The question I want to pose in this series of posts isn’t is the gospel true, but IF IT IS TRUE, WHAT THEN? The question IS IT TRUE is, of course, fundamental and absolutely critical. As C.S. Lewis once put it, “If Christianity is untrue, then no honest man will want to believe it, however helpful it might be; if it is true, every honest man will want to believe it, even if it gives him no help at all.” (God in the Dock: Essays on Theology and Ethics). A great message on “What Is the Gospel?” by D.A. Carson is found here.
But my assumption in these posts is that the gospel indeed is true. And my purpose is to ask what difference that makes? Some of the issues I want to consider are as follows.
IF THE GOSPEL IS TRUE, THEN . . .
We have both good news and bad news the world needs to hear. (forgiveness and judgment). We are news-bearers. Are we a fragrance or a stench? Or both?
We have a justification to be kind but clear when it comes to any other worldviews or religions. Does this or that religion help me live in God’s world? We are not to fear, but can compassionately confront alternative worldviews.
We have every reason to make the Bible our absolute guidebook for life. There are a number of inadequate pictures of the Bible which seem to dominate Christian thinking. But what is the Bible? Really?
We desperately need the people of God, the church. For many the church is the great Evangelical option. “I’ll go if I have time.” “I’ll give if I can spare some loose change.” “I’ll serve if I have to.”
We can honestly face the suffering in the world without becoming cynical or callous. We will think through the book Why a Suffering World Makes Sense and draw certain conclusions about real, but temporary suffering in this broken world.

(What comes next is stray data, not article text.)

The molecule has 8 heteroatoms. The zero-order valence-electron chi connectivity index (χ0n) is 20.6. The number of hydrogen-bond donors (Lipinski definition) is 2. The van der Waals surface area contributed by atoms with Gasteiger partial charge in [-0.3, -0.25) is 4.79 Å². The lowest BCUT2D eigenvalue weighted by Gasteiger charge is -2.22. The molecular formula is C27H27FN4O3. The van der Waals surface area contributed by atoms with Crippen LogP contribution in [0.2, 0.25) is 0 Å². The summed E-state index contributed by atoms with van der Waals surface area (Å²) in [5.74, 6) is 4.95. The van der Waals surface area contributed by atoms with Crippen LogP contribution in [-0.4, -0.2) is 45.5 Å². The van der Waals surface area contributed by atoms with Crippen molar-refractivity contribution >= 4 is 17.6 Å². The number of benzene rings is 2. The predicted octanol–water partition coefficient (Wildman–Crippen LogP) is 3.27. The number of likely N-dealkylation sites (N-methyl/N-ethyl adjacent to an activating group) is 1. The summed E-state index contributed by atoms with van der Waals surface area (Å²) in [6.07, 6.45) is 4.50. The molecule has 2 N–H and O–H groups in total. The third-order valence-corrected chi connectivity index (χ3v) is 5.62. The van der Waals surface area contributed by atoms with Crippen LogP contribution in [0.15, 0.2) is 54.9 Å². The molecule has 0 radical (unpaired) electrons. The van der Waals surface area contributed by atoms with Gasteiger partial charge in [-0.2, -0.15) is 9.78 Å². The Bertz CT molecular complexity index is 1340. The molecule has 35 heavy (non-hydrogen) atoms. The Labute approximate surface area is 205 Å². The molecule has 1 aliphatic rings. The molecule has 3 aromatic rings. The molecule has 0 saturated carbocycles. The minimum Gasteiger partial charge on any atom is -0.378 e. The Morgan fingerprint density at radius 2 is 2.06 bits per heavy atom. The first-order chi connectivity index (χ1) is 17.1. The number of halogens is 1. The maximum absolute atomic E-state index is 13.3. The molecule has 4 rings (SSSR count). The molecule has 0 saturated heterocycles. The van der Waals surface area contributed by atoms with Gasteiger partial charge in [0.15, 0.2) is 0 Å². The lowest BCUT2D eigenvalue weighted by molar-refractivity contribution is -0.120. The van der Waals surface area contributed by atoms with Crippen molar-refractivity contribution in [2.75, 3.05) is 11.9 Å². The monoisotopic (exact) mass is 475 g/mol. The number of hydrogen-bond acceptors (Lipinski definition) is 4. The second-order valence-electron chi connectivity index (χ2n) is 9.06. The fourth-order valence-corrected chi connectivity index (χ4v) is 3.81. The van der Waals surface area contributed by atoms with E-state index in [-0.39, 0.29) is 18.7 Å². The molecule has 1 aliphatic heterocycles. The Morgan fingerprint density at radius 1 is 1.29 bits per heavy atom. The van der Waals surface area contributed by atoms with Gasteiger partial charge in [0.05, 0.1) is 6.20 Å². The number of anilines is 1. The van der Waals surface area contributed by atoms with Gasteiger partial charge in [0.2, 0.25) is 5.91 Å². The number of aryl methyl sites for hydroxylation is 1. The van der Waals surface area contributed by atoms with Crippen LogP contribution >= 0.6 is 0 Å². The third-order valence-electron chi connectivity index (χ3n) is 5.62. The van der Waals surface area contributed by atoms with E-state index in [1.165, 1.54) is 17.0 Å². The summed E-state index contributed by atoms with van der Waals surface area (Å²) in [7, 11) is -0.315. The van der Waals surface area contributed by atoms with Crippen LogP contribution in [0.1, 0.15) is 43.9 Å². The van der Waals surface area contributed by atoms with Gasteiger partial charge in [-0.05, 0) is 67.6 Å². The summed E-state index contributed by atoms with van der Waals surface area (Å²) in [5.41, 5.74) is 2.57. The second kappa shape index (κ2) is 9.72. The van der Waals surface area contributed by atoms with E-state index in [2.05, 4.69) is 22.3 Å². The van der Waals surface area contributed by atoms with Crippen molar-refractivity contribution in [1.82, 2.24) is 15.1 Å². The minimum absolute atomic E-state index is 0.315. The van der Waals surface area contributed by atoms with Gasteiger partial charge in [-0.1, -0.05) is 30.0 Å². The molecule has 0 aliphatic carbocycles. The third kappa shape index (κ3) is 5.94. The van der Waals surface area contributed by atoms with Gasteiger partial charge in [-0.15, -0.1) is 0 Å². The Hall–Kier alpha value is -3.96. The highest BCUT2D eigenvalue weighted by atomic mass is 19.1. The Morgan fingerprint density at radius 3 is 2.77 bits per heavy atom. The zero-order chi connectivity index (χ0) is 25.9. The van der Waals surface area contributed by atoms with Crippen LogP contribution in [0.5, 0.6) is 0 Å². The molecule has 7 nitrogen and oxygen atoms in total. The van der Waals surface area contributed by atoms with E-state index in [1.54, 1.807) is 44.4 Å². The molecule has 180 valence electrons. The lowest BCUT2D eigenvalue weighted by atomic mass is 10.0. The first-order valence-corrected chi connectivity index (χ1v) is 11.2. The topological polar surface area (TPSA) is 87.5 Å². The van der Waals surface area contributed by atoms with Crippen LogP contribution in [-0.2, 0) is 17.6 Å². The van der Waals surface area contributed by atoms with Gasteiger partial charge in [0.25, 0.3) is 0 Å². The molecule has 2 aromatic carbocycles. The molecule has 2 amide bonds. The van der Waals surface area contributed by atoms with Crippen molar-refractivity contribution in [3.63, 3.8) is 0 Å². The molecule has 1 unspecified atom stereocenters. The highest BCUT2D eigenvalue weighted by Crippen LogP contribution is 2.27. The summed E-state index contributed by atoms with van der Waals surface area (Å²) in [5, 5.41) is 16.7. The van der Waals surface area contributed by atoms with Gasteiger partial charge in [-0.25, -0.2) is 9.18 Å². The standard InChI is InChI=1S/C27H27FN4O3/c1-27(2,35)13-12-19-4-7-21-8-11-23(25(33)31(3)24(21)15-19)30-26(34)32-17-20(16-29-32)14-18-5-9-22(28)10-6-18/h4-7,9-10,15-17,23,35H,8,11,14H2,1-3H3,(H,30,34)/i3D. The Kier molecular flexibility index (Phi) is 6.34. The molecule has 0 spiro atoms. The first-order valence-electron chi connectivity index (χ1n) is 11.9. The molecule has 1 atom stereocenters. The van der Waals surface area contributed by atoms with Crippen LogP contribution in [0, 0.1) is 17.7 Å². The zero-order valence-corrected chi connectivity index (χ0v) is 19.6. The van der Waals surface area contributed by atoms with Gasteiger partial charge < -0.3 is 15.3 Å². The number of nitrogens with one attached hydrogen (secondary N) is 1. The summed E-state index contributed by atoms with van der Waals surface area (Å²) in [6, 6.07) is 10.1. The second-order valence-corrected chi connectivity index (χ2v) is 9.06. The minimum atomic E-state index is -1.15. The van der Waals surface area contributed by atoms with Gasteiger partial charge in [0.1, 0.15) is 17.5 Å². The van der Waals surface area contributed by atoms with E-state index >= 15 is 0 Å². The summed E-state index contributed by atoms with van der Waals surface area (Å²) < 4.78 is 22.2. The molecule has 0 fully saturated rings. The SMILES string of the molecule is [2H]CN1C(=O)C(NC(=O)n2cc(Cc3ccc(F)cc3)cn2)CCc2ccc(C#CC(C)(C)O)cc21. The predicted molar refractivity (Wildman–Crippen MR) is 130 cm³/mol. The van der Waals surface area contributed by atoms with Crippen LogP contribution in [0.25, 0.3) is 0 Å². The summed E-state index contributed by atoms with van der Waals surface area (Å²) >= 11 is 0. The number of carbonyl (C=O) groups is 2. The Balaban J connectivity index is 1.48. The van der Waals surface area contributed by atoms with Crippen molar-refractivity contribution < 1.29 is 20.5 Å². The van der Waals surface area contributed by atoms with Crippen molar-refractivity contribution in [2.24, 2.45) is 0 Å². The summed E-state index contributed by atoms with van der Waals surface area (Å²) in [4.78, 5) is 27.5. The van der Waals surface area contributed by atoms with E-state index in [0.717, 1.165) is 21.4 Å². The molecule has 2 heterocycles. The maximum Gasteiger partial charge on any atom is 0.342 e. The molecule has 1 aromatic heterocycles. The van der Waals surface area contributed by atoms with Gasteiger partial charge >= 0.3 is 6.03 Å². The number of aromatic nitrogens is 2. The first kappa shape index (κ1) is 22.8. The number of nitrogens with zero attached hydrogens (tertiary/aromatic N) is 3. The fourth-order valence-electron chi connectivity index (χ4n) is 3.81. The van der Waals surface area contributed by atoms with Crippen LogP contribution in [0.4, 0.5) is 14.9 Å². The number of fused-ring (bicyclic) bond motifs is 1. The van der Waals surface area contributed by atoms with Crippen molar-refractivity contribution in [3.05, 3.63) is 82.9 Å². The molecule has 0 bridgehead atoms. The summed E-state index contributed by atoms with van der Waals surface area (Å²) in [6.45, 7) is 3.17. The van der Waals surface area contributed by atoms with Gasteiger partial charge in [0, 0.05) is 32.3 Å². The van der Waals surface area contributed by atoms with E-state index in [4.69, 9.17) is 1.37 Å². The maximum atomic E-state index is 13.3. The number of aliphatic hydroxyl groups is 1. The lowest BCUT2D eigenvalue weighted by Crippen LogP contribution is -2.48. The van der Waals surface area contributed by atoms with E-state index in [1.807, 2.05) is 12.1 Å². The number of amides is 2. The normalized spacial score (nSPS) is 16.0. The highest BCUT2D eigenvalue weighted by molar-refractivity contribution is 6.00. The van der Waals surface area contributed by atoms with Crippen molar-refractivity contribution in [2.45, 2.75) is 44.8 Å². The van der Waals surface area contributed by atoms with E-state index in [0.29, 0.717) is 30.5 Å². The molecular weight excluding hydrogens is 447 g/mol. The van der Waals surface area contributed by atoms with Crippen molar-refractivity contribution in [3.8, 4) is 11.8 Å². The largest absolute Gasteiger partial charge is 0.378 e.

We are able to be supernaturally joyful despite the challenges of this fallen universe. What is true joy and how is it expressed in a seemingly progressive depressed world?
We can be biblically optimistic about the future because our God is sovereign.
Many of you know that my New Jersey friend Frank and I are reading through God’s Word together (described here). We’re now in the book of Romans and are reading chapter 1 each day this week. Here is something that I noticed in reading this chapter:
The reason Paul’s not ashamed of the gospel is because it is God’s power to save – – anyone! But only those who believe.
Paul defines the gospel as “the power of God that brings salvation.” We in our sinful condition are powerless to save ourselves, even when we thought we could! Only God’s power can rescue and redeem lost sinners!
And what is the purpose of that gospel? To reveal the righteousness of God! We know that God is righteous — and that we are not. How does the gospel reveal the righteousness of God? Because His righteousness is given us . . . by FAITH. Not by our works, but by His grace through faith in Christ.
How could one possibly be ashamed of this kind of gospel?! I love the statement by pastor Steve Brown when he says, “When I share the gospel with people, I’m worried about what people will think about Christ. And about what they will think about me. But mostly, about what they will think about me.”